Apply Lumetri looks or import your own color presets to change the mood or give your shot that cinematic feel. 

Color grading tips.

Once you’ve corrected the color so your video has an even, unified look, you can use color more artistically. Choose a palette that reflects the mood of each particular section of a piece and experiment with boosting different colors to reflect the emotional tenor. A happy family scene might be done with bright tones of yellow and orange, while another scene in a post-apocalyptic wasteland might be dark and tinted blue.

Color panel superimposed on two photos of a skateboarder. The second photo has color grading applied.

Shift the mood.

Color grading is very similar to mood music,” Holtz says. “You put in dramatic music and the whole scene comes down. You put in the happy music, the whole scene goes up. You can do that same thing in color, but it’s got to be subtle.”

Two photos of a roller skater. Both pictures have different color grading applied.

A little grading goes a long way.

Filmmaker and writer David Andrew Stoler cautions against doing too much. “If there’s a major shift in emotional tone or perspective, then you’ll want to change something,” Stoler says. “But you’re working off a basic palette that you laid down in the beginning. If you want to amplify a certain feeling, just do a little shift.”

Three photos of a skateboarder. Each photo has different color correction and color grading applied.

Color correct before you color grade.

Holtz stresses the importance of color correcting before grading, and of doing so with delicacy. “If, after you’ve color corrected, you want to give it a warm tone, do it in a way that it feels warmer without it feeling like it’s yellow all of a sudden. The real trick is finding that balance. For me, it never looks good when it’s got a color wash over it.”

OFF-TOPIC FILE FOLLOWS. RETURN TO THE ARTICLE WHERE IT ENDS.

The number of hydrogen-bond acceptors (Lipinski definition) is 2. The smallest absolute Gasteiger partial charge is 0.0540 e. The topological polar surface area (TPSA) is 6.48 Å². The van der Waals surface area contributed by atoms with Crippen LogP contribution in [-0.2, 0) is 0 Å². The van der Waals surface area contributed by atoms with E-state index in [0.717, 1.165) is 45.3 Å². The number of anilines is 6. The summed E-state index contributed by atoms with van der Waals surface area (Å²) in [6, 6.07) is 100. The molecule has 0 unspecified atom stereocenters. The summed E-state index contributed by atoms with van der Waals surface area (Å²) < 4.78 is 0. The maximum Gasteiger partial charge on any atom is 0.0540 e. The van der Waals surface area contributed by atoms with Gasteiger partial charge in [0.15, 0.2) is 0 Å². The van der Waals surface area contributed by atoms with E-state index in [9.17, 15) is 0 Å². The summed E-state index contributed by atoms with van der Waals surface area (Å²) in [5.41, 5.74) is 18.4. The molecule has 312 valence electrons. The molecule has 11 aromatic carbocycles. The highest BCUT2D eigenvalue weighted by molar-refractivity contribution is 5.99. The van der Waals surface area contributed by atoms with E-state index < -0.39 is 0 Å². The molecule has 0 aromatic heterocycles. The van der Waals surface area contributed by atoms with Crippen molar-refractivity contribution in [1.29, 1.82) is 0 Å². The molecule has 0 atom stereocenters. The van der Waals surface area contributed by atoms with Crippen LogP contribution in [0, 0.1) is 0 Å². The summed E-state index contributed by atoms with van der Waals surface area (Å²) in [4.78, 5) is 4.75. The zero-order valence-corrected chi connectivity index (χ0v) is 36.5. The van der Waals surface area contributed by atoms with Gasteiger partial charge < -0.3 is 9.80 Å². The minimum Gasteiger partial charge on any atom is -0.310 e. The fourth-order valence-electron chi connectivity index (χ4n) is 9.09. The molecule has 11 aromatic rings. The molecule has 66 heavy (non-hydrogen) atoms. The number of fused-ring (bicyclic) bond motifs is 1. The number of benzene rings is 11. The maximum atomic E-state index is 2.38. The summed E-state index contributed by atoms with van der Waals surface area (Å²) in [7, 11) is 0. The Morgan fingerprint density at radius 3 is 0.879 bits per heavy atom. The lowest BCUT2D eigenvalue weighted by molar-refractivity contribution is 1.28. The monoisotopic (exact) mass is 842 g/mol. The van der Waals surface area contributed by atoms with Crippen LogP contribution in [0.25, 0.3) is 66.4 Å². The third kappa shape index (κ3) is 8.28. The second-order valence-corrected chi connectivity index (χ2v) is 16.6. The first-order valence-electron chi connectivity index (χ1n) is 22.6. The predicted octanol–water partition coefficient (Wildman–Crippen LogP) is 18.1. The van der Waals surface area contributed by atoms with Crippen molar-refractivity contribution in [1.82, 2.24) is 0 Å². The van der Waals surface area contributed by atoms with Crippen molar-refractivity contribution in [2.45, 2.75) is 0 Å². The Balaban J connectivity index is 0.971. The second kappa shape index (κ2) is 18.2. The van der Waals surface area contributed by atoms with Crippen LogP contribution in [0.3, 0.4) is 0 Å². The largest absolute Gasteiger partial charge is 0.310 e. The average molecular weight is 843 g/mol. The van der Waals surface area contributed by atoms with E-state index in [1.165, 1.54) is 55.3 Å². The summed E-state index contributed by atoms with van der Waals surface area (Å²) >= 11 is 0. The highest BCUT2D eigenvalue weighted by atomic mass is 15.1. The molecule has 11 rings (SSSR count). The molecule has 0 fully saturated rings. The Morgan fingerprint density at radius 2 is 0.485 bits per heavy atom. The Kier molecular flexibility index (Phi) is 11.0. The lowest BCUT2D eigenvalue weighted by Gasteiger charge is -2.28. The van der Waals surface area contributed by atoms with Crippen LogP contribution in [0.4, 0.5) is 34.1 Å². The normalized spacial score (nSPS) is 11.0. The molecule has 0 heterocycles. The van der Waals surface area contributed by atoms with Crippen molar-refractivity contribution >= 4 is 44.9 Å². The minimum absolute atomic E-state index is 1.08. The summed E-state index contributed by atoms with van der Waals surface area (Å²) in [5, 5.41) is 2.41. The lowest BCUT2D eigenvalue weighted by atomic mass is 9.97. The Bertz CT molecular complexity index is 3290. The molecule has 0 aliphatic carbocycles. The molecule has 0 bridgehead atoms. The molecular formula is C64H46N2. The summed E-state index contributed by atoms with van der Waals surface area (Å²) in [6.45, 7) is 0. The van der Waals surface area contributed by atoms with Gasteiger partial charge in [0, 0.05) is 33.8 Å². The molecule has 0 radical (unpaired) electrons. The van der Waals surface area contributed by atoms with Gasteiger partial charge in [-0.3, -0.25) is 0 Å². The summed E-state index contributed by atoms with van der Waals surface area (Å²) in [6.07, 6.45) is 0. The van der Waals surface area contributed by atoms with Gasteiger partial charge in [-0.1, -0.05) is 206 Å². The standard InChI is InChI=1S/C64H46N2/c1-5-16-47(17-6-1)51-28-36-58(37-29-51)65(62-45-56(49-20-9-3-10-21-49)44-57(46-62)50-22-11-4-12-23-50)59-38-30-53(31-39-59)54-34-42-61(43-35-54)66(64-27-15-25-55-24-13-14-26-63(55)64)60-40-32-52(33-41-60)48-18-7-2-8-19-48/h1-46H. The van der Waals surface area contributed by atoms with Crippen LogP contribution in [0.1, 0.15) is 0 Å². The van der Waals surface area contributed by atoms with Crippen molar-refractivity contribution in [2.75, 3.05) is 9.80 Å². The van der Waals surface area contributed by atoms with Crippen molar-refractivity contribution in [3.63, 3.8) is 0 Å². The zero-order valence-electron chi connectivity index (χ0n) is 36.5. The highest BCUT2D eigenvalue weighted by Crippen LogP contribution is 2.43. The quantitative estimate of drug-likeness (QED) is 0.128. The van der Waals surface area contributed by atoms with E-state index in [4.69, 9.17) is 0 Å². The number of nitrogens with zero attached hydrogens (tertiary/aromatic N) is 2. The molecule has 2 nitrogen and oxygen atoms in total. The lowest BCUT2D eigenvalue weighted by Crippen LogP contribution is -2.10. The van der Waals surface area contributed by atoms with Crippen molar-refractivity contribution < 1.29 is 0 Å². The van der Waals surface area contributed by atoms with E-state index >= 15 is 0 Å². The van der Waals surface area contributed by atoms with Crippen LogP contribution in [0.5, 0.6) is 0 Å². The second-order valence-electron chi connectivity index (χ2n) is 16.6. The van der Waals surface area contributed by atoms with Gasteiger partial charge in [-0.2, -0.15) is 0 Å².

Lookup Table panel superimposed on a photo of a person.

A glut of LUTs.

LUTs, or Lookup Tables, are like filters you can drop into your timeline to establish an instant look or mood in your footage. Premiere Pro comes with several options, and you can import third-party LUTs that will give your video the look of a Hollywood blockbuster. “They’re useful tools that can make the whole thing nice and look one specific way,” Stoler says. 

Work with color in Adobe Premiere Pro.

With Premiere Pro, you can correct the color of your video to make it look natural and realistic, and then grade the color for a moody and cinematic feel. Experiment until you find the looks you want. The more you practice, the more intuitively you’ll know what adjustments to make and when.